Lockport Union-Sun & Journal — Sometimes after I’ve written a column, I read it the next day and say to myself, “I should have said that differently,” or I realize I neglected to mention something important. Last week’s column offered a little of both.
For those of you who missed last week’s column, I used a little “bah humbug” to voice my displeasure about how the word “Christmas” has become almost a dirty word and instead we seem to being force-fed the politically correct “happy holidays.”
First, I stand by my feelings. In this corner of the world, most people celebrate Christmas. Right or wrong, it’s the predominant holiday in December. On more than one occasion when I’ve wished someone a Merry Christmas that person has replied that he’s Jewish, or of a different faith. I’ve always immediately followed up with a “Happy Hanukah,” or a warm greeting for the holiday that person celebrates.
The problem is that I didn’t mention that in last week’s column, so it came off as a bit of religious arrogance. That certainly wasn’t my intention. I believe in respecting the religion and I simply ask for a little respect towards mine in return.
I received two letters from readers who rightfully chastised me.
The Rev. Patricia Ludwig offered her take on “Merry Christmas” and “Happy Holidays” with the following:
“There is so much that is celebrated and honored in December, including but not limited to Hanukkah, Christmas, Solstice and Kawanzaa.
“If I know people are Christian, I cheerily say ‘Merry Christmas,’ but when I do not know, like when I ring bells for the Red Kettle Drive, I say, ‘Happy Holidays.’
“To my Jewish friends, and to part of our family which is Jewish, of course, I always say, ‘Happy Hanukkah.’
“And for my black friends, after I say ‘Merry Christmas,’ I always include ‘and Happy Kawanzaa, too.’
“I do this out of respect for what they believe and how they wish to honor this season. It has nothing to do with being PC but everything to do with respect, acceptance, understanding, compassion and tolerance for the wonderful diversity in our great land.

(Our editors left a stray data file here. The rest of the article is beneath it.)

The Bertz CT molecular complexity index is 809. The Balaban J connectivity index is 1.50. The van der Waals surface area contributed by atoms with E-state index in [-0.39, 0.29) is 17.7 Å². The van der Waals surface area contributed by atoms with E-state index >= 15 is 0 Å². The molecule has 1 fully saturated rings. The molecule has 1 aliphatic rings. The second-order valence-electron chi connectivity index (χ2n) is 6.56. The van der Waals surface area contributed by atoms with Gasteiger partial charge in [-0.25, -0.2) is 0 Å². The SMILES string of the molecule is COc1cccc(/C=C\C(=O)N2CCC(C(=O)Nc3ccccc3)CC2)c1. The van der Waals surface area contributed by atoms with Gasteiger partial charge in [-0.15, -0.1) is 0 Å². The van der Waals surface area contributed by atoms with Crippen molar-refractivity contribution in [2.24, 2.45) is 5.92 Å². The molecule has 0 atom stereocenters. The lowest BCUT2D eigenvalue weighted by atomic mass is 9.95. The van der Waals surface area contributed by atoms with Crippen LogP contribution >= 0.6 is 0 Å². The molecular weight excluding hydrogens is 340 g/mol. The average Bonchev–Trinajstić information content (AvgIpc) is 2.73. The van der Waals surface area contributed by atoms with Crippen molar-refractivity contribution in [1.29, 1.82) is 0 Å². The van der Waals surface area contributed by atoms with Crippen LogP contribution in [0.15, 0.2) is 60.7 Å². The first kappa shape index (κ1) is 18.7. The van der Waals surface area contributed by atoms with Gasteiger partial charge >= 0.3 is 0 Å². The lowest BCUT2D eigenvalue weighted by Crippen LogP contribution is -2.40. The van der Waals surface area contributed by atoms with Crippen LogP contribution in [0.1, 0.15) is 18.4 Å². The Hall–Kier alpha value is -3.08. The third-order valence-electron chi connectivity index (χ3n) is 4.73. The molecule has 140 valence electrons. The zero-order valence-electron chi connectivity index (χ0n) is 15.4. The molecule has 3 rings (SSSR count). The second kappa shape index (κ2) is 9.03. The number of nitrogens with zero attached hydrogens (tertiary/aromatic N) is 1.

“So to all those reading this, ‘Happy Anything you may be celebrating this season, and may you know its light and peace in your life and in the new year.’ “
A woman named Lisa took me to task for stirring up a hornet’s nest on “old news.”
“Part of the reason they do that is because America is a place of many religions and beliefs and I see no harm in recognizing all as well as not offending those are of different faiths.I think they have gotten to the ridiculous level with some things myself but it is hardly anything to stir up a debate again, which you know that will only do and solve nothing.
“The importance of this time of year is not how you say it but it should be what is behind it. For those who choose to use Merry Christmas and are religious it is God and Jesus.To those who are fine with Happy Holidays (like me) it should be a reminder of happy memories, the ideal of getting along during this time and what the holiday should include like warm feelings, nods to strangers, enjoying the music, decorations etc.
“I know this is a bit idealistic but why not write about those things instead of strife, hurt egos and whatever else you try to stir? Why not talk about the “magic” of the time of year, whatever you call it. The secret to life is getting along..And along with that is recognizing others. I have no problem seeing signs or wishes, no matter how they are conveyed because I am trying to look for the positive of the season. Not trying to nit pick, encourage outrage over a non issue.
“Why not use your space to write a heart-warming ideal like giving to the food pantry, riding around and enjoying those house and yard decorations no matter what message is on them, the music you hear, the ‘goodwill’ you wish people would at least have once year.”
Lisa wrapped up by wishing me a merry Christmas and a safe and happy holiday season.
Thanks, Lisa. And thank you too, Reverend. Merry Christmas!John J. Hopkins is the managing editor of the Lockport Union-Sun & Journal. His column appears on Sundays. Contact Mr. Hopkins at firstname.lastname@example.org.